'Extreme eating' may equal extreme problems
|CNN's Holly Firfer reports on the habit of extreme eating among teenagers.
September 3, 1999
Web posted at: 12:30 p.m. EDT (1630 GMT)
(CNN) -- Most teen-agers will tell you thin is in. But health experts say this attitude is shaping up into a dangerous trend for teens.
Young people are doing what's being called "extreme eating": leaving out entire food groups like dairy or meat from their diets in order to lose weight.
Some fad diets today include the high-protein, low-carbohydrate diet; the no-sugar, no-fat diet; and the no-dairy diet.
Dietitians warn that bad eating habits in teen years can affect a person's health significantly later in life.
Teen-age years are crucial for bone growth and density. Kids between the ages of 9 and 11 should be getting 1,300 milligrams of calcium every day, or approximately four servings of dairy products.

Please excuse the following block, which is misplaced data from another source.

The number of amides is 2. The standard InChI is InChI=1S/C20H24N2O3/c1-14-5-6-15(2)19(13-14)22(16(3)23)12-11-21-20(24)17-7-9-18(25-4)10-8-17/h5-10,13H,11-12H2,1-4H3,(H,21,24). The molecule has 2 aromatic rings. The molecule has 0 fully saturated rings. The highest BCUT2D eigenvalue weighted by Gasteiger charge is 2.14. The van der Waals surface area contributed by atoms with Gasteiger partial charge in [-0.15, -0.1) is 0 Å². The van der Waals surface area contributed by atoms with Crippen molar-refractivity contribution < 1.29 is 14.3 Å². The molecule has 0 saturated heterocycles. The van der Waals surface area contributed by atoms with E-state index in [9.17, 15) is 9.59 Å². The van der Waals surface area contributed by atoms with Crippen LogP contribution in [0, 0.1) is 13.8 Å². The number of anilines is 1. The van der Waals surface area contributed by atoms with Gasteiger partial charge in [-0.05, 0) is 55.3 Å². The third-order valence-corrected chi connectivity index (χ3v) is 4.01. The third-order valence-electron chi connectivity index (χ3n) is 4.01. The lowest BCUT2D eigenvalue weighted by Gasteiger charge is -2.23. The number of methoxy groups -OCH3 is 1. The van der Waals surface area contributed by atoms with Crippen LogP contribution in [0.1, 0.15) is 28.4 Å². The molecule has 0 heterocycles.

Active young people, like teen-age boys, need about 3,000 calories and up to 100 grams of fat ever day. Not getting adequate carbohydrates or fat can cause energy levels to drop and can affect a child's ability to learn.
Experts say extreme dieting is not for kids and can lead to more serious eating disorders in the future.
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